But the heaving sea was black behind
For many a night and many a day,
And land, though but a rock, drew nigh
So we broke the cedar pales away,
Let the purple awning flap in the wind.
And a statue bright was on every deck!
We shouted, every man of us,
And steerd right into the harbour thus,
With pomp and pæan glorious.
A hundred shapes of lucid stone!
All day we built its shrine for each,
A shrine of rock for every one,
Nor paused till in the westering sun
We sat together on the beach
To sing because our task was done;
When lo! what shouts and merry songs!
What laughter all the distance stirs!
A loaded raft with happy throngs
Of gentle islanders!
Our isles are just at hand, they cried,
Like cloudlets faint in even sleeping;
Our temple-gates are opend wide,
Our olive-groves thick shade are keeping
For these majestic formsthey cried.
O, then we awoke with sudden start
From our deep dream, and knew, too late,
How bare the rock, how desolate,
Which had received our precious freight:
Yet we calld outDepart!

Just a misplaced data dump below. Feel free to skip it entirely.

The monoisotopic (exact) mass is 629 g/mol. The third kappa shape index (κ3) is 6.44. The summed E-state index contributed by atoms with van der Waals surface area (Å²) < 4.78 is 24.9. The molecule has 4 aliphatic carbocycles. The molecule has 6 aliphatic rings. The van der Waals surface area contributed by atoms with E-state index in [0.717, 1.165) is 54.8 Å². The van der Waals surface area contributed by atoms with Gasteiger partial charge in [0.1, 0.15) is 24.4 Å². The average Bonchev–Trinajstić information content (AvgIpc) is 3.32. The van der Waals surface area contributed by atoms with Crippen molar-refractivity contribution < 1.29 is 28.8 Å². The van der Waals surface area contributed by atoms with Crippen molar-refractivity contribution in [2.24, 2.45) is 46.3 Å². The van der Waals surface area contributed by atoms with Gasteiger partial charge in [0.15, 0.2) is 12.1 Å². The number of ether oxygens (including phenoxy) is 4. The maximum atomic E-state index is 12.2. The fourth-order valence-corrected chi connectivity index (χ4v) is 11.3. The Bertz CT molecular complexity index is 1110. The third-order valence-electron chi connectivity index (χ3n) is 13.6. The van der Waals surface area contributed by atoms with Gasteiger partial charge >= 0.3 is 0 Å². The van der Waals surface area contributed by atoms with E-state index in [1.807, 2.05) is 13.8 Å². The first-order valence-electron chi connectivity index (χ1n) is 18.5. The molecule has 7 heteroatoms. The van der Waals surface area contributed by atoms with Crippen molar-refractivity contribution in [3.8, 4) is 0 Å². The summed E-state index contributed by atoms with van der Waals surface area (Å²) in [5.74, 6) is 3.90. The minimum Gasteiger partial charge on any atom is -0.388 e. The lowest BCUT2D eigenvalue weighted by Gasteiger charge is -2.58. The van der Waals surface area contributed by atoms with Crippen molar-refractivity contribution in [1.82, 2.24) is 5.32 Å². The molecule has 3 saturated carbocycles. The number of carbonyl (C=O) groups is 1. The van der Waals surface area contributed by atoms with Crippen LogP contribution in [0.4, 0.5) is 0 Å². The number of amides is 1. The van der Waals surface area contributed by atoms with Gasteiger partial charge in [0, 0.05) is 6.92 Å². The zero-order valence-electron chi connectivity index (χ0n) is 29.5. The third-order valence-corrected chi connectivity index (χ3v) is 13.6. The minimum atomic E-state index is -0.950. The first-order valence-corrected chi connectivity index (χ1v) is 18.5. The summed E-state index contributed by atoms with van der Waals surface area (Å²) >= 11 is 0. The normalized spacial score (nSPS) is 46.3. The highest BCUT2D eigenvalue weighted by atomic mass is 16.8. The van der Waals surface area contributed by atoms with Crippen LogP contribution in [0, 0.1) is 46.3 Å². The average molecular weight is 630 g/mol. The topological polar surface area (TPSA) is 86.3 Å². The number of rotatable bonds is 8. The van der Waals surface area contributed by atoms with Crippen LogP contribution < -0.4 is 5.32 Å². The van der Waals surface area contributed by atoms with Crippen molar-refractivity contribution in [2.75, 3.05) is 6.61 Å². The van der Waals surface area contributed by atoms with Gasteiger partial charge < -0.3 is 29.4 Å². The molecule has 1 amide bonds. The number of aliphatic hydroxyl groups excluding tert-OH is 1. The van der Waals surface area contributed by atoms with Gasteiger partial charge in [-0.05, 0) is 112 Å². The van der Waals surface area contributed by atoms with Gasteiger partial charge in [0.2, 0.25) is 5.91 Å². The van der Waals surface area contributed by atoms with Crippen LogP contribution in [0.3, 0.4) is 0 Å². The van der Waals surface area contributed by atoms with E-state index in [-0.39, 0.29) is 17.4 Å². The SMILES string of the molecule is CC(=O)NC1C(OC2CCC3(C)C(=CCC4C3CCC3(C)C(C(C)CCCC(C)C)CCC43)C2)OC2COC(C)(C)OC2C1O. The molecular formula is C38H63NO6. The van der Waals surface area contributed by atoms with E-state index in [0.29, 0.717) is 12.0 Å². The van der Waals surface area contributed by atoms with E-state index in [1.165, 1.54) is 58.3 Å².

Our gifts, once given, must here abide:
Our work is done; we have no heart
To mar our work,we cried.
THUS the Mayne glideth
Where my Love abideth;
Sleeps no softer: it proceeds
On through lawns, on through meads,
On and on, whateer befall,
Meandering and musical,
Though the niggard pasturage
Bears not on its shaven ledge
Aught but weeds and waving grasses
To view the river as it passes,
Save here and there a scanty patch
Of primroses too faint to catch
A weary bee. ... And scarce it pushes
Its gentle way through strangling rushes
Where the glossy kingfisher
Flutters when noon-heats are near,
Glad the shelving banks to shun,
Red and steaming in the sun,
Where the shrew-mouse with pale throat
Burrows, and the speckled stoat;
Where the quick sandpipers flit
In and out the marl and grit
That seems to breed them, brown as they:
Naught disturbs its quiet way,
Save some lazy stork that springs,
Trailing it with legs and wings,
Whom the shy fox from the hill
Rouses, creep he neer so still.
THE years at the spring,
And days at the morn;
Mornings at seven;
The hill-sides dew-pearld;
The larks on the wing;
The snails on the thorn;